SOPA

SOPA vs PIPA

SOPA which means the stop online piracy act is a bill currently being considered by the House of Representatives while PIPA meaning protects intellectual property act is a parallel bill currently under the consideration of the senate. This proposed legislation is meant to address issues regarding online piracy with a specific focus on illegal copies of films as well as different media hosted on servers overseas. The bills propose that any party found guilty of streaming any content that is copyrighted without prior permission ten or more times within a sixth month period should be jailed for at least five years.

Under the bill, the United States government as well as any rights holders would preserve the right to obtain court directions against any specific site accused of fostering piracy. It could even involve websites being shut down if they contain links to suspected sites. Internet service providers within the United States, advertisers as well as payment processors would be outlawed from carrying out any business with any suspected copyright infringers. SOPA specifically advocates for search engines to do away with any infringing websites from their search results.

Furthermore, the bill also illegalizes websites from posting information on how to access specific blocked websites. There has been a continuous effort by media companies to fight online piracy. Over the past decade, they tried suing specific users, getting ISPs to take stringent actions against subscribers, or collaborating with the government to have the shutdown of the website within the United States. However, these actions have failed to deter websites that are hosted outside the United States from infringing on copyrights or deter users from accessing the websites.

Who is in favor of them?

The supporters of the bills include Time warner, Hollywood, and CNN Money among several groups like motion picture association which argue that online piracy contributes to United States job losses since it deprives creators of content a huge amount of income.  Those in favor have even dismissed censorship claims, on the basis that legislations are supposed to correct systems that no longer work and significantly avert criminal behavior.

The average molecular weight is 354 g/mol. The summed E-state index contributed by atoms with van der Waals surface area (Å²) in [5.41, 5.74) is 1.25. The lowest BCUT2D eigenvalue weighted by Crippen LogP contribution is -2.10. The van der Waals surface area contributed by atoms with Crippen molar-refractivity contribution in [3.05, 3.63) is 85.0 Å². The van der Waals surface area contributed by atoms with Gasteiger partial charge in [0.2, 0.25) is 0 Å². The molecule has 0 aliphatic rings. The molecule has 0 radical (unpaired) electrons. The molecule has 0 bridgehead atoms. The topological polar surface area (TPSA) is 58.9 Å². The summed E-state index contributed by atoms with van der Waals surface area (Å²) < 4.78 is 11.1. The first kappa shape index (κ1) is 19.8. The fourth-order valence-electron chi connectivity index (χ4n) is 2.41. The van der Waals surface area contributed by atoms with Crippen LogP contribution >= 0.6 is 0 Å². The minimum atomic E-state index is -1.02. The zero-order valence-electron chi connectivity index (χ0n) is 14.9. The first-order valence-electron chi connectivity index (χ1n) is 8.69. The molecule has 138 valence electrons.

Who is against them?

Major companies such as Google, Craigslist, and Wikipedia among others together with the Obama administration were against specific clauses within the Bills on the pretext that they attempted to censor the web.

There is an obvious conflict of interest between parties with genuine concerns over copyright protection, with a party that represents the interests of millions of people who enjoy copyright material without necessarily paying for. Companies such as YouTube and Google would be largely affected as they would have to police millions of contents uploaded and created across the globe on a daily basis. A fact that would threaten their existence if not carried out diligently. There is also an aspect of the right to erasure or forgotten in which case a copyright owner can push for deletion of content across platforms regardless of whether people loved the content or not.

On another perspective this could also be helpful, videos on unworthy behaviors by personalities or disaster site videos that continue to haunt victims as a result of their online existence could be deleted on the request of the victim. Regardless of whatever reason, the bills remain illegal with respect to regulating online media. A few jobs may be lost due to such piracy but millions of others are created as a result of such acts. Furthermore, the existing regulations already guarantee subjects a significant measure of online piracy protection.

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